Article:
Could you perhaps first describe what you do know about these topics? I mean, it's rather difficult to compress a bookshelf worth of material into a single reply. Having more focused questions would likely yield better answers.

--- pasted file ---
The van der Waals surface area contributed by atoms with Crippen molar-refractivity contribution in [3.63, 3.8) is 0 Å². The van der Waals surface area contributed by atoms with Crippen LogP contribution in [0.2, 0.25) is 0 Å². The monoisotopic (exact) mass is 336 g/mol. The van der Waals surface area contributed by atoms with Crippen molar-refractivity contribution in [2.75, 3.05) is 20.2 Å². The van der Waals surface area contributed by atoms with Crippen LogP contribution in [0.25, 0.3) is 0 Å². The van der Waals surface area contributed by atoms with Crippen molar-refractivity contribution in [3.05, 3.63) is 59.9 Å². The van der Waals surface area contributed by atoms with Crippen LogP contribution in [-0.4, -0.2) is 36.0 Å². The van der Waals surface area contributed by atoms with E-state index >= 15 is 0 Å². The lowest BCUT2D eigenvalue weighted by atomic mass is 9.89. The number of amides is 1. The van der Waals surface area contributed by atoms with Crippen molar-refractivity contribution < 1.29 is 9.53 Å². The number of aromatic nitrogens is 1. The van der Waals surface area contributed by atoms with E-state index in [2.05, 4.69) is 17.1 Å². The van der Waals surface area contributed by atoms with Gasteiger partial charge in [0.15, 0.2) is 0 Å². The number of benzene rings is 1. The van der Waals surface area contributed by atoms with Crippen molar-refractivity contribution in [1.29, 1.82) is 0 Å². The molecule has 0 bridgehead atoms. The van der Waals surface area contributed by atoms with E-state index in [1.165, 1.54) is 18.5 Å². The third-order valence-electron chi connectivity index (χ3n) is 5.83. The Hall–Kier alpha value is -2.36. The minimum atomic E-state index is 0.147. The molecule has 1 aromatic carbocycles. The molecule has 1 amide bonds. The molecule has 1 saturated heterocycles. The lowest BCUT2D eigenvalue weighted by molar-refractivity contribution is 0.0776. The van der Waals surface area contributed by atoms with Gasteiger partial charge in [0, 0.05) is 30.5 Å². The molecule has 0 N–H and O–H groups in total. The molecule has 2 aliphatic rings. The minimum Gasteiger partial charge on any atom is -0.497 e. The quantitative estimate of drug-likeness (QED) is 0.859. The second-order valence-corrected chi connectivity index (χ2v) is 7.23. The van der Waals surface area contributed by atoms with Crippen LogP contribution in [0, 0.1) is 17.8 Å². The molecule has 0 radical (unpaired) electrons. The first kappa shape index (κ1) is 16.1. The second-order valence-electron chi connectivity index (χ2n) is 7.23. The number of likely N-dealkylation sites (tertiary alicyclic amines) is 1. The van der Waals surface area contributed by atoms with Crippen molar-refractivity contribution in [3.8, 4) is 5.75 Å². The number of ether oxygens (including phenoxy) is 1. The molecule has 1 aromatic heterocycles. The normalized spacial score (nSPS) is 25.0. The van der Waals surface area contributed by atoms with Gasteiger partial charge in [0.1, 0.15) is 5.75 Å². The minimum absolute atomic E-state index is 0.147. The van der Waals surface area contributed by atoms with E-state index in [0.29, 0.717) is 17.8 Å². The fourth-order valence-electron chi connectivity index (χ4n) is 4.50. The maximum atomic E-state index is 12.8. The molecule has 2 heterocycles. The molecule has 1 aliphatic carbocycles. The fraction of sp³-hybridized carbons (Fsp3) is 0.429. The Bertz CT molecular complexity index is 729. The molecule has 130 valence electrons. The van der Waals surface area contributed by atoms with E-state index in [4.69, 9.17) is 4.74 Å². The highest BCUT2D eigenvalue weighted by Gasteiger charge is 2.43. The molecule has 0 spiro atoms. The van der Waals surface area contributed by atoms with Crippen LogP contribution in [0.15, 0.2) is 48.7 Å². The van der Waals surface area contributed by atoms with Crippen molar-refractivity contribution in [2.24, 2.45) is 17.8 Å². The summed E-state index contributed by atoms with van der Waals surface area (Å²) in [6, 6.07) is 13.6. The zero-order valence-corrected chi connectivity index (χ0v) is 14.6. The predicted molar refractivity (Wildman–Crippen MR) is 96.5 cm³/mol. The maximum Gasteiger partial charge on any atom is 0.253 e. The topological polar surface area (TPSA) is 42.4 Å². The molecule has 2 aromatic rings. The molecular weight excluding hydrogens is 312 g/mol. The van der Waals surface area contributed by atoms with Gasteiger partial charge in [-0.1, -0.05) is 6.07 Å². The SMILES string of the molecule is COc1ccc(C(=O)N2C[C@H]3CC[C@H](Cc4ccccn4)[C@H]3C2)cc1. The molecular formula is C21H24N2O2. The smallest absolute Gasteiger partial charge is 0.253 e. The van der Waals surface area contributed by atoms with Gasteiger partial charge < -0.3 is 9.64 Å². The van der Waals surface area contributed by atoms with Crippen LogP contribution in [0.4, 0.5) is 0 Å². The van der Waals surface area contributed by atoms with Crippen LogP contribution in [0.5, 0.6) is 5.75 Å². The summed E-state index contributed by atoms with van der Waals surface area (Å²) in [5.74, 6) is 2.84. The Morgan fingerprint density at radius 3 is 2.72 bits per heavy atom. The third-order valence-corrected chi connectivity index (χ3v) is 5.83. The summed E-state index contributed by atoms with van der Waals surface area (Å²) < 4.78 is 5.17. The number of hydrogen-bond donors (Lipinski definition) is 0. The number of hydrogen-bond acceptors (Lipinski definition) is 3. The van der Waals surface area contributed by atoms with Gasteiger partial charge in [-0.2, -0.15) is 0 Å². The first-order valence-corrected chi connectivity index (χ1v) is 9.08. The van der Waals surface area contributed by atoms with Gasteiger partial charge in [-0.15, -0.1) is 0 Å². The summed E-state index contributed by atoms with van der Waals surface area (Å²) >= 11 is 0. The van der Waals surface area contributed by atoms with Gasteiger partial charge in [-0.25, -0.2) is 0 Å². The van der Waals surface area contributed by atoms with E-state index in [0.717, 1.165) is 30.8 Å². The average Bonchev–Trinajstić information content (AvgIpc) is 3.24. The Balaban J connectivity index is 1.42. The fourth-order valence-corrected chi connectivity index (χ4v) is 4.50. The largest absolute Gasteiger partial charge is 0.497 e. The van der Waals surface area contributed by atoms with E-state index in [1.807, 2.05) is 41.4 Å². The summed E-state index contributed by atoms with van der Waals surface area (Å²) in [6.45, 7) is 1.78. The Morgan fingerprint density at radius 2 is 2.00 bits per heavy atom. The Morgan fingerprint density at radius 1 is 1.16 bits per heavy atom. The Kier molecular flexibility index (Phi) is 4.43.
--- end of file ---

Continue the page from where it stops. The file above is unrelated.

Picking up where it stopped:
Sorry, I can't give details of how the onsite/offshore process work, it will violate confidentiality agreements. But witha a BIG tongue in cheek, the process goes like this: A not techincally strong person is sent to onsite as a "coordinator" together with an experienced but recently recruited professional who is too excited to be onsite to realize what is he getting into. They will agree to everything the customer ask without analyzing it and they write a big requirements document which the client barely understand. A delivery date is committed. Meanwhile, offshore, the team is assembled: a politically savvy but technically mediocre who has been long enough without doing anything important is appointed as the Project Leader and will happily show to everybody that now he's "the boss". The unlucky employee who is capable and happens to be available is appointed as the technical lead (a.k.a. "the only who has a glimpse of a clue"), the team is completed with "freshers" which the only thing they're able to code without help is "hello world". Of course, the team size is half of what would be required if all they were experts and the requirements were correct. The offshore team is given even stricter deadlines, so everybody starts working 25hrs/day, the technical lead the only one achieving something barely close to what is expected, while the other team members struggle to create the only functionality that is so basic the technical lead feels he can assign to them. Except the less experienced of the team is the only one who really gets the programming "thing" and becomes the other team member that helps, but that is compensated with another member who is so useless that is assigned to testing. Meanwhile the project leader realizes that the work is not progressing as it should and starts having long meetings to intimidate and try to coerce more work hours (which will be spent in more meetings). Of course, the only two members who really are doing something are the ones who look worse in the meetings. After spending a full week working 24 hours, the team completes something that gets sent to the QA team (of course, we're talking about a CMMi level 7 organization). The QA team finds hundreds of irrelevant "bugs" not related to the real requirements. The Project Lead decrees that nobody would leave until all the bugs are solved, and somehow the team manages to fix them. The code finally is delivered to onsite missing the deadline by a couple of days. The onsite technical person has to disentangle barely working the big ball of mud received from offshore and has to spend a full week to integrate it with the customers systems while the onsite coordinator haggles with the customer about trivial details in the requirements document. The customer frustrated cancels the project and takes to another firm and the process starts again from the beginning until is too late an the systems goes into production as it is... sure some guys here experienced something similar... I'm missing something? Don't ask me how I know... to painful to remember